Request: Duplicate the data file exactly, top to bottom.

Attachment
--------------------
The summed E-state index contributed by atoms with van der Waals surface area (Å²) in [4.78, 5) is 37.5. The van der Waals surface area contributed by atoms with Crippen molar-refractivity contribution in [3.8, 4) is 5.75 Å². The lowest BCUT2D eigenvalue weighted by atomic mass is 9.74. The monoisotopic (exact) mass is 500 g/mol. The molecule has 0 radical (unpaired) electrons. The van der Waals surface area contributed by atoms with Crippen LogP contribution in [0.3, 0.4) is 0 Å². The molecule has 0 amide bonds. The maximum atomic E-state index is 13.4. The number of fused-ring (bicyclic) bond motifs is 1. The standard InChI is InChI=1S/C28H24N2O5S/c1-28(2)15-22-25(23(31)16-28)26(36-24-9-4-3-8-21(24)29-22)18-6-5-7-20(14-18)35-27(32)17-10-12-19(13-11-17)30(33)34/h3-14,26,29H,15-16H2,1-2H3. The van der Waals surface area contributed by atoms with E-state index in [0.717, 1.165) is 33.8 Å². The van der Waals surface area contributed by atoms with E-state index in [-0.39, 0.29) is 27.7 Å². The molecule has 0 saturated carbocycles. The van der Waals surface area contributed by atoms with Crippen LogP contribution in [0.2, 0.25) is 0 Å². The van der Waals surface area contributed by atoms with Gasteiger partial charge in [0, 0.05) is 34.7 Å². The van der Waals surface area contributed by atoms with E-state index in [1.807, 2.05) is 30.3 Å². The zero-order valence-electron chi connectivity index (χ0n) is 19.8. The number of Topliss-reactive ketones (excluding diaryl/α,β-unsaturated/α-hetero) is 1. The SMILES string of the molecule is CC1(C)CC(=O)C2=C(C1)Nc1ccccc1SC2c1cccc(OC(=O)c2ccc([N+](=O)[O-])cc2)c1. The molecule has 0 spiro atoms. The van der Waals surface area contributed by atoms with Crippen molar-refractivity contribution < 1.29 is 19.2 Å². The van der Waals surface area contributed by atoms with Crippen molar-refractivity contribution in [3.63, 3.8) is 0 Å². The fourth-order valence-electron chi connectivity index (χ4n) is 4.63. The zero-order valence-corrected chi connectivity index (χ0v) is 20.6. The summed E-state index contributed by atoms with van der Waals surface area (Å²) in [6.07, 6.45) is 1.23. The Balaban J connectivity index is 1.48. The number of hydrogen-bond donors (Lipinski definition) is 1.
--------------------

The summed E-state index contributed by atoms with van der Waals surface area (Å²) in [4.78, 5) is 37.5. The van der Waals surface area contributed by atoms with Crippen molar-refractivity contribution in [3.8, 4) is 5.75 Å². The lowest BCUT2D eigenvalue weighted by atomic mass is 9.74. The monoisotopic (exact) mass is 500 g/mol. The molecule has 0 radical (unpaired) electrons. The van der Waals surface area contributed by atoms with Crippen LogP contribution in [0.3, 0.4) is 0 Å². The molecule has 0 amide bonds. The maximum atomic E-state index is 13.4. The number of fused-ring (bicyclic) bond motifs is 1. The standard InChI is InChI=1S/C28H24N2O5S/c1-28(2)15-22-25(23(31)16-28)26(36-24-9-4-3-8-21(24)29-22)18-6-5-7-20(14-18)35-27(32)17-10-12-19(13-11-17)30(33)34/h3-14,26,29H,15-16H2,1-2H3. The van der Waals surface area contributed by atoms with E-state index in [0.717, 1.165) is 33.8 Å². The van der Waals surface area contributed by atoms with E-state index in [-0.39, 0.29) is 27.7 Å². The molecule has 0 saturated carbocycles. The van der Waals surface area contributed by atoms with Crippen LogP contribution in [0.2, 0.25) is 0 Å². The van der Waals surface area contributed by atoms with Gasteiger partial charge in [0, 0.05) is 34.7 Å². The van der Waals surface area contributed by atoms with E-state index in [1.807, 2.05) is 30.3 Å². The zero-order valence-electron chi connectivity index (χ0n) is 19.8. The number of Topliss-reactive ketones (excluding diaryl/α,β-unsaturated/α-hetero) is 1. The SMILES string of the molecule is CC1(C)CC(=O)C2=C(C1)Nc1ccccc1SC2c1cccc(OC(=O)c2ccc([N+](=O)[O-])cc2)c1. The molecule has 0 spiro atoms. The van der Waals surface area contributed by atoms with Crippen molar-refractivity contribution < 1.29 is 19.2 Å². The van der Waals surface area contributed by atoms with Crippen molar-refractivity contribution in [3.63, 3.8) is 0 Å². The fourth-order valence-electron chi connectivity index (χ4n) is 4.63. The zero-order valence-corrected chi connectivity index (χ0v) is 20.6. The summed E-state index contributed by atoms with van der Waals surface area (Å²) in [6.07, 6.45) is 1.23. The Balaban J connectivity index is 1.48. The number of hydrogen-bond donors (Lipinski definition) is 1.